The 37 million Americans who live in poverty smoke at twice the rate of other Americans. As a result, those living in poverty bear a disproportionate burden from tobacco-related diseases, including lung cancer, other lung diseases, and heart disease. A number of beliefs serve as barriers to their use of evidence-based treatment for tobacco dependence. These beliefs include: 1) smoking is both normative and acceptable under some conditions;2) willpower is sufficient for quitting rendering outside help unnecessary and irrelevant;3) evidenced-based treatments are not more effective than other methods;4) quitting medicines are ineffective, dangerous, addicting, and/or too expensive;and 5) treatments for quitting are not available, hard to access, and/or too expensive. Also, while the poor have as much desire to quit as others, their motivation to make a quit attempt in the near term is less than that of other smokers. New ways are needed to bring evidence-based treatment to this hard to reach population. Providing a brief tobacco dependence intervention to the poor seeking services from community agencies is one such way. Specifically, this study will examine the effectiveness of a brief cognitive-motivational intervention designed to challenge these beliefs and motivate a quit attempt by smokers not otherwise motivated to quit who are presenting for services at the Salvation Army (N=140) relative to an attention control group (N=140), a no-treatment control group (N=140), and smokers who are motivated to quit (N=100). The primary outcome is acceptance of a brief treatment intervention. Other outcomes are subsequent quit attempts and abstinence through three months of follow up. In addition, community agency staff who administer the interventions will complete a survey to assess its feasibility in the community agency setting. Data will be analyzed to evaluate study aims: 1) Did the brief cognitive-motivational intervention result in greater acceptance of treatment, quit attempts using evidenced-based methods, and abstinence than the control groups? 2) Did the intervention boost treatment acceptance and quit attempts above the rate by smokers already motivated to quit? 3) Is the intervention feasible for use in community agencies and acceptable to its cliental? If these aims are achieved, a brief, practical, and effective intervention can be available from community agencies that motivates smokers living in poverty to make quit attempts using evidenced-based methods. Wide distribution of this tailored intervention will help decrease the health disparity experienced by smokers living in poverty.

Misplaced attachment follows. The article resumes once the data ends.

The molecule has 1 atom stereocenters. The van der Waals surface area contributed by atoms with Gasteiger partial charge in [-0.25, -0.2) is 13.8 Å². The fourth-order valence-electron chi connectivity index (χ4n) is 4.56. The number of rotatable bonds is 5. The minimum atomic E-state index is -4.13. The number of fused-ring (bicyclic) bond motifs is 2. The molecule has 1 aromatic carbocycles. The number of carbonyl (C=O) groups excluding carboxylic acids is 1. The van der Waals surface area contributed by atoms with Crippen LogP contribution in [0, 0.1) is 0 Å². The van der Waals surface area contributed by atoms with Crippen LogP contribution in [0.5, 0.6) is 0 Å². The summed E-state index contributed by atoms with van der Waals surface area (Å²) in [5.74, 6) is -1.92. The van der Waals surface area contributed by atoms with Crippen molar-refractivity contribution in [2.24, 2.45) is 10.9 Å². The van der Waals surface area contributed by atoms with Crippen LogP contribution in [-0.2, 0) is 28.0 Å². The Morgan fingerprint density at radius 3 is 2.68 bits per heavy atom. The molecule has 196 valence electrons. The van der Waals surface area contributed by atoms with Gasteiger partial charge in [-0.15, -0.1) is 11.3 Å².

People living in poverty are far more likely to smoke than others and, as a result, have more tobacco-related disease. The poor are not as motivated to quit and have certain beliefs that prevent them from using the best methods of quitting when they do try. This research will determine if a brief intervention designed to motivate and change these beliefs increases quit attempts when it is provided by a community agency that serves the poor. If successful, this research will help reduce tobacco-related diseases among the poor.